How bad data fed the Ebola epidemic — Rachel Glennerster, Herbert M’cleod and Tavneet Suri

MIT Sloan Associate Prof. Tavneet Suri

MIT Sloan Associate Prof. Tavneet Suri

From The New York Times

The West African Ebola outbreak first hit Sierra Leone in May 2014, followed by an explosion of cases in the capital Freetown in the autumn. The epidemic now counts more than 10,500 cases across Sierra Leone, with signs that the spread is slowing.

The early days of the crisis were characterized by a sense of immense fear, anxiety and alarm, regionally and globally. In Sierra Leone, a three-day, countrywide, military-led lockdown in September fed the fear in West Africa and beyond. Many flights originating in unaffected African countries were restricted. African students were prevented from attending some American schools, and there were countless reports of discrimination against Africans across the globe. Pictures of health workers in full protective suits became a ubiquitous symbol of the panic.

Misleading reports, speculation and poor projections from international agencies, government ministries and the media about the Ebola outbreak exacerbated the problem. The fear that was spread by the dramatic reports that accentuated the negative, undermined confidence, made it harder to encourage people to seek care, and misdirected attention away from Sierra Leone’s urban areas, where data suggest the economic effects of Ebola have been concentrated.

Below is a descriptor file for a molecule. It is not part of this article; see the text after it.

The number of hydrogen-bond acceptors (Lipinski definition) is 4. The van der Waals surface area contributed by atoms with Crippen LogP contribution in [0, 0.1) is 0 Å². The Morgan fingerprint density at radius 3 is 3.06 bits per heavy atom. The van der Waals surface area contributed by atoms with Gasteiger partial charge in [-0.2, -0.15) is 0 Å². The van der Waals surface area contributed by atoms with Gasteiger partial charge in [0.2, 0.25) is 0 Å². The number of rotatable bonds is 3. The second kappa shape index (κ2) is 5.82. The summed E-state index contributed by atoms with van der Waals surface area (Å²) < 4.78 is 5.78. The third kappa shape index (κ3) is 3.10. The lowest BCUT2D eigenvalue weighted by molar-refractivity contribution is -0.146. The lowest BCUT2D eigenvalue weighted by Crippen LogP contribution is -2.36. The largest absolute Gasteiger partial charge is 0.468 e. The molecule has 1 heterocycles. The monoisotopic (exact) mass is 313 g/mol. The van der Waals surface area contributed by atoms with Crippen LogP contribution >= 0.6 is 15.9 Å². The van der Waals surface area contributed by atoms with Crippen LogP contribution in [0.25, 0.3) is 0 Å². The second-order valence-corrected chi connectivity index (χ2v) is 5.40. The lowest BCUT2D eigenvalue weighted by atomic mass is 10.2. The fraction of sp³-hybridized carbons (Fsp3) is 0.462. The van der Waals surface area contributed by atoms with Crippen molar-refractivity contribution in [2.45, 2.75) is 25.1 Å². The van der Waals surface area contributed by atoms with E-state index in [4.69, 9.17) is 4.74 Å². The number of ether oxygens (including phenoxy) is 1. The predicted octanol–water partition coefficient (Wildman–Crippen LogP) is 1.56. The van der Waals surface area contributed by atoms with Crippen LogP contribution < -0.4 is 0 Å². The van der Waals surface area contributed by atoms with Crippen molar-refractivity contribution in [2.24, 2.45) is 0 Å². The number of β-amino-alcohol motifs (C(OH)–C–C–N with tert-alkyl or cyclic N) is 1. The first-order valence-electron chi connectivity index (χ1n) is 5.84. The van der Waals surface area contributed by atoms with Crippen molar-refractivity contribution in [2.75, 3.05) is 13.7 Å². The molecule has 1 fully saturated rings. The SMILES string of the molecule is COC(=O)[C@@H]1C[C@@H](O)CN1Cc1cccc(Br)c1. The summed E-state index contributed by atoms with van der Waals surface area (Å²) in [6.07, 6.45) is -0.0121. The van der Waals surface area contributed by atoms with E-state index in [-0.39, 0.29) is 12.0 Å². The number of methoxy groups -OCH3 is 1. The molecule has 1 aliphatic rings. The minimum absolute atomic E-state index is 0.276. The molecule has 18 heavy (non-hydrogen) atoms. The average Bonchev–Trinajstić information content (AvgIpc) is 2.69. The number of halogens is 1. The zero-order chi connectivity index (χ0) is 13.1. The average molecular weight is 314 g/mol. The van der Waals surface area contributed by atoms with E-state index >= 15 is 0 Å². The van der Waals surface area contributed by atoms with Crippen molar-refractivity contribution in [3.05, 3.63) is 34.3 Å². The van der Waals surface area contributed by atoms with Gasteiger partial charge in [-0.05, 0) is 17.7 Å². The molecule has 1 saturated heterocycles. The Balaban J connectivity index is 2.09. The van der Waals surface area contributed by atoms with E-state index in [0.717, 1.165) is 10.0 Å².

Valid, credible and timely data is essential during a global crisis. Without reliable data, efforts to assist affected people and to rebuild damaged communities can be misdirected and inefficient.

An early example of how data were presented misleadingly was the World Health Organization’s choice to report from April through August that the death rate from Ebola was “up to 90 percent,” when the actual death rate of this outbreak from confirmed cases, even in the early days in March 2014 in Guinea, was about 70 percent — still hardly reassuring, but better than almost-certain death. Warning people of likely death is not a good way to encourage them to seek care.

Both the W.H.O. and the Centers for Disease Control and Preventionmisjudged how the disease would evolve. Initially slow to appreciate the severity of the outbreak, the W.H.O. and the C.D.C. subsequently overestimated likely cases. The C.D.C. projected that up to 1.4 million people in Liberia and Sierra Leone could be infected by January 2015. (As of Jan. 27, 19,140 cases have been reported across the two countries.)

Read the full post at The New York Times.

Rachel Glennerster is the executive director of the Abdul Latif Jameel Poverty Action Lab at MIT and the lead academic for the International Growth Center Sierra Leone, where Herbert M’cleod is country director. Tavneet Suri is an associate professor of applied economics at the MIT Sloan School of Management.

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